Justification of Red List Category
This species qualifies for Near Threatened under Criterion B due to it having a small Extent of Occurrence (EOO) and Area of Occupancy (AOO) as well as a small number of Locations. Additionally it qualifies under Criterion D2 because of the continuing threat of Brown Tree Snakes being introduced in its range. However, robust biosecurity protocols and its existence on four islands greatly reduce the risk of this species becoming Critically Endangered or Extinct in a short period of time.
Based on surveys undertaken between 2007-2012, the population is estimated at 16,230 birds (c.10,000 mature individuals), consisting of 9,723 on Saipan (data from 2007 [Camp et al. 2009]), 2,269 on Tinian (data from 2008, [Camp et al. 2012]), 3,383 on Rota (data from 2012 [Camp et al. 2015]) and 855 on Aguijan (data from 2008 [Amidon et al. 2014]). The population on Sarigan remains unquantified but is here considered unlikely to comprise more than 100 mature individuals given the recent establishment of the population there. There is some uncertainty about these populations given the lack of more recent data, and so the population is estimated to number 7,500-12,500 mature individuals, with a best estimate of c.10,000.
The species is precautionarily suspected to be declining. Population estimates in 1982 (see Engbring et al. 1982) compared with more recent estimates suggest that populations on Aguijan and Saipan are stable, but those on Rota and Tinian are declining (or at least declined formerly). More recent data are needed to confirm these trends however, and the self-introduction of birds to Sarigan may indicate that the population may now be stable or increasing. Declines were previously assumed based on the inevitable introduction of Brown Tree Snakes Boiga irregularis, which has not materialised, and forest loss which no longer appears to be ongoing (Global Forest Watch  using data from Hansen et al.  and methods disclosed therein)—consequently, if the species is declining, it remains unclear what the acting threats are.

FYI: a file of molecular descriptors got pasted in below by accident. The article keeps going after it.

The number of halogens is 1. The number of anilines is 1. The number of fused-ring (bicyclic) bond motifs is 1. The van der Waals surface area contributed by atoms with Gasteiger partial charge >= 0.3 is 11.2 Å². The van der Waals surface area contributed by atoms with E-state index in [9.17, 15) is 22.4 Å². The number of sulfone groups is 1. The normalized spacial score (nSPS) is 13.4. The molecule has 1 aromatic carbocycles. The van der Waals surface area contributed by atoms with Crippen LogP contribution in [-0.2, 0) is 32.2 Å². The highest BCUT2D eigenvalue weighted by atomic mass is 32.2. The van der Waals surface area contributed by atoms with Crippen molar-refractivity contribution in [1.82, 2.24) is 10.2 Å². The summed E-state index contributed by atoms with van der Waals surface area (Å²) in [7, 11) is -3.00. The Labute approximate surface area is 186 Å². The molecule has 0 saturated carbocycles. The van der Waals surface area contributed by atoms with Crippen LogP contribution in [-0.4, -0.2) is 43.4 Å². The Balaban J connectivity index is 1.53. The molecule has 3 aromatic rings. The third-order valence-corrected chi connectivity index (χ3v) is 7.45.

Restricted to the Northern Mariana Islands (USA) where it occurs on the islands of Saipan, Tinian, Aguijan and Rota. It has been extirpated from Guam. Birds self-established on the island of Sarigan (first detected in 2006) and the population was bolstered by the introduction of ten individuals from Saipan in 2012 with confirmed sightings since (Radley 2012).
This species eats a variety of fruit from the forest canopy (Engbring et al. 1982) particularly from native Ficus spp. and Premna obtusifolia trees. It may also descend to feed in bushes or on the ground, where it takes the fruits of the introduced prostrate vine Momordica charantia (del Hoyo et al. 1997). It is found in a variety of forest types but appears more common in limestone forest (Craig 1996) and do prefer mature native forest (del Hoyo et al. 1997). On Aguijan, it is found in heavily grazed forest and on Tinian in the scrubland of introduced Leucaena trees. It seems to breed all year round with a peak in breeding activity and consequently population size during April-July (Craig 1996). It lays one egg in a nest approximately 2.8 m from the ground (del Hoyo et al. 1997).